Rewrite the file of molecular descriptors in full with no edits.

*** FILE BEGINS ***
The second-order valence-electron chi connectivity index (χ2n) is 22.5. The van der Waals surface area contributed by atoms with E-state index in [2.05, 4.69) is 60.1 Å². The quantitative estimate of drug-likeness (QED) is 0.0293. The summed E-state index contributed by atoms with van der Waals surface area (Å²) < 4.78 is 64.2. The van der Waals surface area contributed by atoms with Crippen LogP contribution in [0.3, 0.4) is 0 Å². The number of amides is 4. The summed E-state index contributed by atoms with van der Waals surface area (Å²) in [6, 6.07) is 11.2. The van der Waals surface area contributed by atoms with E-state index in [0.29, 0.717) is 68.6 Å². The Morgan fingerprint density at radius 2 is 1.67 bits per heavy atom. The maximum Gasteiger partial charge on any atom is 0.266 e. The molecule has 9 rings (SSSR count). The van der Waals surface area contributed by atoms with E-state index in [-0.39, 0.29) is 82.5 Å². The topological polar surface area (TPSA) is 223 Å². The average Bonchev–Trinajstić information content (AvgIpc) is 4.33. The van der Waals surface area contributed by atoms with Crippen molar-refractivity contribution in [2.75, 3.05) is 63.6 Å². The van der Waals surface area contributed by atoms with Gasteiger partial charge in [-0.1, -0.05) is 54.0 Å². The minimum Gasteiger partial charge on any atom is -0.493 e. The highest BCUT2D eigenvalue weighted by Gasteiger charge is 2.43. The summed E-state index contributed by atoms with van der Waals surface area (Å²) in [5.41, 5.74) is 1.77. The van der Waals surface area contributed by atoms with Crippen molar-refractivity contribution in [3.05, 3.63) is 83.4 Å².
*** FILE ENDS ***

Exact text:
The second-order valence-electron chi connectivity index (χ2n) is 22.5. The van der Waals surface area contributed by atoms with E-state index in [2.05, 4.69) is 60.1 Å². The quantitative estimate of drug-likeness (QED) is 0.0293. The summed E-state index contributed by atoms with van der Waals surface area (Å²) < 4.78 is 64.2. The van der Waals surface area contributed by atoms with Crippen LogP contribution in [0.3, 0.4) is 0 Å². The number of amides is 4. The summed E-state index contributed by atoms with van der Waals surface area (Å²) in [6, 6.07) is 11.2. The van der Waals surface area contributed by atoms with E-state index in [0.29, 0.717) is 68.6 Å². The Morgan fingerprint density at radius 2 is 1.67 bits per heavy atom. The maximum Gasteiger partial charge on any atom is 0.266 e. The molecule has 9 rings (SSSR count). The van der Waals surface area contributed by atoms with E-state index in [-0.39, 0.29) is 82.5 Å². The topological polar surface area (TPSA) is 223 Å². The average Bonchev–Trinajstić information content (AvgIpc) is 4.33. The van der Waals surface area contributed by atoms with Crippen molar-refractivity contribution in [2.75, 3.05) is 63.6 Å². The van der Waals surface area contributed by atoms with Gasteiger partial charge in [-0.1, -0.05) is 54.0 Å². The minimum Gasteiger partial charge on any atom is -0.493 e. The highest BCUT2D eigenvalue weighted by Gasteiger charge is 2.43. The summed E-state index contributed by atoms with van der Waals surface area (Å²) in [5.41, 5.74) is 1.77. The van der Waals surface area contributed by atoms with Crippen molar-refractivity contribution in [3.05, 3.63) is 83.4 Å².